SLOW ART DAY Sat 4 April 2020

Posted by Fiona Cable on

If you give art the time you will see things that are secret, that can intrigue and raise questions about how the painting was created. Answers the questions below and go in the draw to win an original artwork by Toni Mosley.

While record numbers of people are going to galleries, visitors only spend around 15 to 30 seconds looking at a piece of art, which is less time than we tend to spend looking at a page on the internet.

If that seems remarkably short to you, we have good news, Slow Art Day aims to encourage people that it’s the quality, not quantity, of art-looking that matters, takes place this Saturday, April 4. Over 200 art galleries and museums around the world are participating. While there is no real substitute for seeing art face to face, for now virtually will have to do.

The idea is that such close attention will spark new appreciation for and discoveries about a work of art, forcing the viewer to notice small details they might otherwise overlook in a rush to see every piece on view. To view art slowly is to take the time to be fully present and to initiate a meaningful conversation between one’s own mind and heart and that of the artist.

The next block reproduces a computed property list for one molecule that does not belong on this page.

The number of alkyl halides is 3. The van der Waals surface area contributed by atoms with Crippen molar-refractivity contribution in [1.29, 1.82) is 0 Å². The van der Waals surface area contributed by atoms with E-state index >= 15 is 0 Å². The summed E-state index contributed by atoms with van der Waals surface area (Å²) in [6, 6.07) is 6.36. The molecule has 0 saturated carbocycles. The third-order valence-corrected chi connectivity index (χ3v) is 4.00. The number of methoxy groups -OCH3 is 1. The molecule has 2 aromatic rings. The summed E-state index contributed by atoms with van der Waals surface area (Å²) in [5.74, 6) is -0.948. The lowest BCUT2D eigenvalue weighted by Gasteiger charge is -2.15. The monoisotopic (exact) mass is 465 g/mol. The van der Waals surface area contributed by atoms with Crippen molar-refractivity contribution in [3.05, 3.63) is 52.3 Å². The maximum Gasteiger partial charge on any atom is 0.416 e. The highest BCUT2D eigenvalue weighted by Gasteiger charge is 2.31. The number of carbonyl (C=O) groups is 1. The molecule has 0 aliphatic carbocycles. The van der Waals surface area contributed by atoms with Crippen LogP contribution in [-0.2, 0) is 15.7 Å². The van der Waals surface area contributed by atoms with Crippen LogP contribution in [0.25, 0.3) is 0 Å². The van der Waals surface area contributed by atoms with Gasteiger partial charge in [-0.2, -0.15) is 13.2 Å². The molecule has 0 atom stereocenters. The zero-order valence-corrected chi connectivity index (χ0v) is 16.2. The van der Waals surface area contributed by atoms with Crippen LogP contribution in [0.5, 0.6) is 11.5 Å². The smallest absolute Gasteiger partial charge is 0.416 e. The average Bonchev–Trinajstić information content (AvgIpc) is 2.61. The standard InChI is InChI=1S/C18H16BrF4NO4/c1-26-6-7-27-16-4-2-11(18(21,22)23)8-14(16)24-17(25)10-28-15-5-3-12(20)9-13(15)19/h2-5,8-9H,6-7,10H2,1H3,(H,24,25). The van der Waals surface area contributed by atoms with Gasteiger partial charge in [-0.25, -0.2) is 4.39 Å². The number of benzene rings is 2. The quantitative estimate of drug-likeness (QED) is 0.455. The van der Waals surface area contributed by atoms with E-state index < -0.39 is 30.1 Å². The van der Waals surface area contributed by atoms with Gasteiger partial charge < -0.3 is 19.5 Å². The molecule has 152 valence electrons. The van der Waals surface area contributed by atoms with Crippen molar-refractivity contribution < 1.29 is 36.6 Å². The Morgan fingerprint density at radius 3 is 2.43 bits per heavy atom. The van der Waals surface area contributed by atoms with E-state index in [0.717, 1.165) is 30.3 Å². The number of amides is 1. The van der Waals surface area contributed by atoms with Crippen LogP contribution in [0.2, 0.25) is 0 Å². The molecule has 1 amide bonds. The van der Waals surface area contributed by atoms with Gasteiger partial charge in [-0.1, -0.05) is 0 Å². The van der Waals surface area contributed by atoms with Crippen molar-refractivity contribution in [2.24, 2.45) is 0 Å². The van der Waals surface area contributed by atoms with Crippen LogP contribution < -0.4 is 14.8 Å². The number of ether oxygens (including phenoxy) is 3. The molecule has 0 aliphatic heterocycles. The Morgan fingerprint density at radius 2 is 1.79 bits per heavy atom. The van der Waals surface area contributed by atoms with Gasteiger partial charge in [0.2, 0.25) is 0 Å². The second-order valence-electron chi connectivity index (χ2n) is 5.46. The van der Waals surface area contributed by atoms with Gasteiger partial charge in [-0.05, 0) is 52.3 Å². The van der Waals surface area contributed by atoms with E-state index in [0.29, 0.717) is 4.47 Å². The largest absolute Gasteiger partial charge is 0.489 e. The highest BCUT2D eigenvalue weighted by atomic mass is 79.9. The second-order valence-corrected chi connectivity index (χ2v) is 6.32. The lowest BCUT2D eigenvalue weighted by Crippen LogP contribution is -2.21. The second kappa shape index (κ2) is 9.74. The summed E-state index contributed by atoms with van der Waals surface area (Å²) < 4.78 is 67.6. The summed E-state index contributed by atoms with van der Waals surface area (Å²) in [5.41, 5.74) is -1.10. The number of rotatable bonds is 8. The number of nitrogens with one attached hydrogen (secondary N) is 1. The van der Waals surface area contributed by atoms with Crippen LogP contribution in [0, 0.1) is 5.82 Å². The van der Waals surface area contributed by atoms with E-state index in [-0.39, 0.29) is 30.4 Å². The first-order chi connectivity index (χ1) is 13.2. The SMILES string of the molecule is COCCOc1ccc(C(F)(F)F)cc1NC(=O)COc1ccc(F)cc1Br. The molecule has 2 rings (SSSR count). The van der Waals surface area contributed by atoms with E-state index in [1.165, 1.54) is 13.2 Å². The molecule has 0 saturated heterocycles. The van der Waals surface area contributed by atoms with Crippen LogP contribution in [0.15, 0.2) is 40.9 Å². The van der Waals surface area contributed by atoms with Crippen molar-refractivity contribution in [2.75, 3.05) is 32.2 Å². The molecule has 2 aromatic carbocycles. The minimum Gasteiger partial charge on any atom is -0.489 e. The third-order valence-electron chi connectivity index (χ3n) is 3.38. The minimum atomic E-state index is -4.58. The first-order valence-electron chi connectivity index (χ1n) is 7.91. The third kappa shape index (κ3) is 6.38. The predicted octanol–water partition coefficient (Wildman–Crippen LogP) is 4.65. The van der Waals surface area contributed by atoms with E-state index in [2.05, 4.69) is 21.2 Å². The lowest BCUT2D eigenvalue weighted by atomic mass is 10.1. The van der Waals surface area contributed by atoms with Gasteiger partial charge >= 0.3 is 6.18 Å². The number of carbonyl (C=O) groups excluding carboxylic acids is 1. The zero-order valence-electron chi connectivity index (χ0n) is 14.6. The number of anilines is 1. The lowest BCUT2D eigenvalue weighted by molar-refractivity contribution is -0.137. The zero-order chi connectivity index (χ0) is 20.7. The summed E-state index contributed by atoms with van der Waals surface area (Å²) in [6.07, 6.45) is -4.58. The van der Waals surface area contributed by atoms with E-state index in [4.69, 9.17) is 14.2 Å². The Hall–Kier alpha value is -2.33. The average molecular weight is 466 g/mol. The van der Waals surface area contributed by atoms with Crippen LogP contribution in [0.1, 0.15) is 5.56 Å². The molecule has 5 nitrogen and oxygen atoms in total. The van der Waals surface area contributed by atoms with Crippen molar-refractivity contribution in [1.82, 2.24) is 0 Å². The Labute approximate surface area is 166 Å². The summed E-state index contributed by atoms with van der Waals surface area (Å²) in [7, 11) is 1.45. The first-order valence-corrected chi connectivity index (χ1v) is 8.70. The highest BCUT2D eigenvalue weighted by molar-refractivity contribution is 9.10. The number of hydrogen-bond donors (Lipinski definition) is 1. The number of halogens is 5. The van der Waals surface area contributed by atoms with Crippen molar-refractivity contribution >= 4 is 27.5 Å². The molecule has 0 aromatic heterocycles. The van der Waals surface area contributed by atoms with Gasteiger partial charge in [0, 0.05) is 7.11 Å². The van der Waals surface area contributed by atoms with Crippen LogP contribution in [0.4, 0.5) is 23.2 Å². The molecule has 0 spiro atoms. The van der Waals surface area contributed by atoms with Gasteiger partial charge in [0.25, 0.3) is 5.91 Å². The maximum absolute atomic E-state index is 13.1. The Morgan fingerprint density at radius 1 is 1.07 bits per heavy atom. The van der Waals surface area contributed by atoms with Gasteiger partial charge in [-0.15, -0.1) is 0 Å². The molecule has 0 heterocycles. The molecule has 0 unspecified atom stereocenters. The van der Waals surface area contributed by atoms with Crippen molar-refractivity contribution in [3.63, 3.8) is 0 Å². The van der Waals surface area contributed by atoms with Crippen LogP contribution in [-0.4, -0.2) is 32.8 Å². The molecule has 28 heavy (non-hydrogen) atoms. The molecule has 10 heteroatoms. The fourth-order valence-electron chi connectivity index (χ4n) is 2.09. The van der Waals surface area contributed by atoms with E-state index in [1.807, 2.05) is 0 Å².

So make yourself a cuppa, put your feet up for 5-10 minutes with one of Toni Mosley’s new works – Answer these questions and go in the draw to win an original!

Slow Art Questions- These are part of CASE: Allegory by Toni Mosley but these questions can be applied as you look at any artwork.

Sit and observe a piece of artwork for 5-10 min

Find Patience Toni Mosley  

1-What do you notice? The obvious and the subtle. (this is an immediate reaction)

2- Does this remind of anything? A story- Personal, Historical.  A single meaning or multiple?

3- Colour and Mood?  Do you have initial emotional response?

4- Does this piece bring up any questions —-this could be metaphorical or technical.

Click here to enter the draw. Closes 12th April 2020. Remember to leave your contact details. Please note delivery will be made after lockdown is lifted.


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